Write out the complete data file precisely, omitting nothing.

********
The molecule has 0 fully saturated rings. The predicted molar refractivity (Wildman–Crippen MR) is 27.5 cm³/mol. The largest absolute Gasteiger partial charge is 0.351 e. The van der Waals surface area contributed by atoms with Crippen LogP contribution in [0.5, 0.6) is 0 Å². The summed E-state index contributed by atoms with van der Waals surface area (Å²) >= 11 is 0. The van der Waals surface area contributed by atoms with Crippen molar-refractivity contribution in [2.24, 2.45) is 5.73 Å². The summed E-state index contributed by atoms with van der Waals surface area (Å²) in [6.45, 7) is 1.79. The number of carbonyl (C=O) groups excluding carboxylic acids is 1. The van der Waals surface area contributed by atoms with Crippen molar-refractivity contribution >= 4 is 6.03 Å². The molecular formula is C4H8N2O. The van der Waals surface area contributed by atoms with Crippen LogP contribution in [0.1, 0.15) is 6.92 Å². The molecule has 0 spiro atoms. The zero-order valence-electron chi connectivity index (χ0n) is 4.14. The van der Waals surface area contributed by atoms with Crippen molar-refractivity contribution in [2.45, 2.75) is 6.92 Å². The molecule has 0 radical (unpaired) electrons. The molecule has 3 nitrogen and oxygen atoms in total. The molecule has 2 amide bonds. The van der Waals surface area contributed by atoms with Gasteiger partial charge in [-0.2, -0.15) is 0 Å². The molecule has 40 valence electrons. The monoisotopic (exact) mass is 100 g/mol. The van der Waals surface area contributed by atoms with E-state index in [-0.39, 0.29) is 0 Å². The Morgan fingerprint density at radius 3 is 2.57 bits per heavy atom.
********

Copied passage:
The molecule has 0 fully saturated rings. The predicted molar refractivity (Wildman–Crippen MR) is 27.5 cm³/mol. The largest absolute Gasteiger partial charge is 0.351 e. The van der Waals surface area contributed by atoms with Crippen LogP contribution in [0.5, 0.6) is 0 Å². The summed E-state index contributed by atoms with van der Waals surface area (Å²) >= 11 is 0. The van der Waals surface area contributed by atoms with Crippen molar-refractivity contribution in [2.24, 2.45) is 5.73 Å². The summed E-state index contributed by atoms with van der Waals surface area (Å²) in [6.45, 7) is 1.79. The number of carbonyl (C=O) groups excluding carboxylic acids is 1. The van der Waals surface area contributed by atoms with Crippen molar-refractivity contribution >= 4 is 6.03 Å². The molecular formula is C4H8N2O. The van der Waals surface area contributed by atoms with Crippen LogP contribution in [0.1, 0.15) is 6.92 Å². The molecule has 0 spiro atoms. The zero-order valence-electron chi connectivity index (χ0n) is 4.14. The van der Waals surface area contributed by atoms with Crippen molar-refractivity contribution in [2.45, 2.75) is 6.92 Å². The molecule has 0 radical (unpaired) electrons. The molecule has 3 nitrogen and oxygen atoms in total. The molecule has 2 amide bonds. The van der Waals surface area contributed by atoms with Gasteiger partial charge in [-0.2, -0.15) is 0 Å². The molecule has 40 valence electrons. The monoisotopic (exact) mass is 100 g/mol. The van der Waals surface area contributed by atoms with E-state index in [-0.39, 0.29) is 0 Å². The Morgan fingerprint density at radius 3 is 2.57 bits per heavy atom.